Nanowerk : Nanotechnology for Neuroscience

(Nanowerk Spotlight) Notwithstanding the progress neuroscientists have made in understanding the microscale function of single neurons and the macroscale activity of the human brain – a comprehensive understanding of the brain still remains an elusive goal.

The BRAIN Initiative, launched in 2013, seeks to deepen understanding of the inner workings of the human mind and to improve how we treat, prevent, and cure disorders of the brain. Key goals of the BRAIN Initiative are:

Develop new technologies to explore how the brain’s cells and circuits interact at the speed of thought, ultimately uncovering the complex links between brain function and behavior.

Accelerate the development and application of new neurotechnologies.

Enable researchers to produce a dynamic picture of the brain functioning in real time.

Explore how the brain records, processes, uses, stores, and retrieves vast quantities of information.

Shed light on the complex links between brain function and behavior, incorporating new theories and computational models.

Help bring safe and effective products to patients and consumers.

Over the past several years, nanoscale analysis tools and in the design and synthesis of nanomaterials have generated optical, electrical, and chemical methods that can readily be adapted for use in neuroscience and brain activity mapping.

A review paper in Advanced Functional Materials ("Nanotechnology for Neuroscience: Promising Approaches for Diagnostics, Therapeutics and Brain Activity Mapping") summarizes the basic concepts associated with neuroscience and the current journey of nanotechnology towards the study of neuron function by addressing various concerns on the significant role of nanomaterials in neuroscience and by describing the future applications of this emerging technology.

The main focus of this article is to review the implications of these recent findings and raise future research directions to develop nanoscale materials for the advancement of neuroscience applications. Nanoneuroscience is an emerging field that can greatly impact the understanding of neural circuitry and neurological treatment.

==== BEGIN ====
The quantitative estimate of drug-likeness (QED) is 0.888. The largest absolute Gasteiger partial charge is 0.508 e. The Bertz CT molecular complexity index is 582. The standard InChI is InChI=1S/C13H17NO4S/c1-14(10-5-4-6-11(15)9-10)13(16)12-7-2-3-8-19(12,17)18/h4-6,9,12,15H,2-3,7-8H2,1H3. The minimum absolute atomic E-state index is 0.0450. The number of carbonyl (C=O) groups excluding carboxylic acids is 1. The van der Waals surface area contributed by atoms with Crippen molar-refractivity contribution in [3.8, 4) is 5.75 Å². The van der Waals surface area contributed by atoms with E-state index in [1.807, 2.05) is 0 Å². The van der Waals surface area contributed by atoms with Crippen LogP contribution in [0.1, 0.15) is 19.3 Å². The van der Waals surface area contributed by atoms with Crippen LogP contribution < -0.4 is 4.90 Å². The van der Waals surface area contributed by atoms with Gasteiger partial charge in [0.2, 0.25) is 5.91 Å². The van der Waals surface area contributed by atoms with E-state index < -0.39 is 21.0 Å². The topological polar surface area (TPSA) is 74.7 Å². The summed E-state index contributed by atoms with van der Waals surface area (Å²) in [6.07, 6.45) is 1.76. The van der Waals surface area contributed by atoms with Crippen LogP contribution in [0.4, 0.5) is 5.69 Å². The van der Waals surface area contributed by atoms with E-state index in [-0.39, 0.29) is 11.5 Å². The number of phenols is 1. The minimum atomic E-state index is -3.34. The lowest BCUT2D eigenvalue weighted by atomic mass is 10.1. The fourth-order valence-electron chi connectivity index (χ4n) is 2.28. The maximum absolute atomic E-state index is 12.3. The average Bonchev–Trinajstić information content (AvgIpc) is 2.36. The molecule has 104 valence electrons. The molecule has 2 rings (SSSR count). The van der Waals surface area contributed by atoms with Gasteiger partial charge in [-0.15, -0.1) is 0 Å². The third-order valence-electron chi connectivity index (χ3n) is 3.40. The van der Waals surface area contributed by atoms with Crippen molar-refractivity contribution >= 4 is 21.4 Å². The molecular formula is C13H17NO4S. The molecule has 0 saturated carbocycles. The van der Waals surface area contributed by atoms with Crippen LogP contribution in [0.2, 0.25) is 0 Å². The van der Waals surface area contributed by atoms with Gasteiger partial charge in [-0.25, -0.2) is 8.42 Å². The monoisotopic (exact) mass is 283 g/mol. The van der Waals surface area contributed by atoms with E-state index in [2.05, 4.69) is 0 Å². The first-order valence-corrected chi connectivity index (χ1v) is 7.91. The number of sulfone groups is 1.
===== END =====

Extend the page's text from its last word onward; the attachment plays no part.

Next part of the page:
"If we are to continue to make great strides in nanoneuroscience, functional investigations of nanomaterials must be complemented with robust toxicology studies," the authors point out. "A database on the toxicity of materials that fully incorporates these findings for use in future schema must be developed. These databases should include information and data on 1) the chemical nature of the nanomaterials in complex aqueous environments; 2) the biological interactions of nanomaterials with chemical specificity; 3) the effects of various nanomaterial properties on living systems; and 4) a model for the simulation and computation of possible effects of nanomaterials in living systems across varying time and space. If we can establish such methods, it may be possible to design nanopharmaceuticals for improved research as well as quality of life."

The marriage of neuroscience and nanotechnology may provide a solution to many central nervous system disorders, from neurodevelopmental disorders to psychiatric disorders and motor and sensory disorders.

"However, challenges in nanoneuroscience are present in many forms, such as neurotoxicity; the inability to cross the blood-brain barrier; the need for greater specificity, bioavailability and short half-lives; and monitoring of disease treatment," the authors conclude their review. "The nanoneurotoxicity surrounding these nanomaterials is a barrier that must be overcome for the translation of these applications from bench-to-bedside. While the challenges associated with nanoneuroscience seem unending, they represent opportunities for future work."

"Future investment in these areas will create ever more sophisticated, increasingly functional and safer platforms for the pursuit of both scientific and clinical endeavours. In parallel, continuing progress is needed in characterizing the fundamental molecular, physiological and pathological features of the nervous system. The greater our basic knowledge of neuronal networks, the stronger the foundation upon which nanotechnology can successfully be applied. Special attention is needed to investment in the generation of safe and sustainable nanomaterials. Ultimately, if these fields are studied in tandem and measures are implemented to meet such challenges, it is only a matter of time before nanotechnology-based interventions for nervous system disorders reach the clinic."

By Michael Berger – Michael is author of three books by the Royal Society of Chemistry:

Nano-Society: Pushing the Boundaries of Technology,

Nanotechnology: The Future is Tiny, and

Nanoengineering: The Skills and Tools Making Technology Invisible

Copyright © Nanowerk

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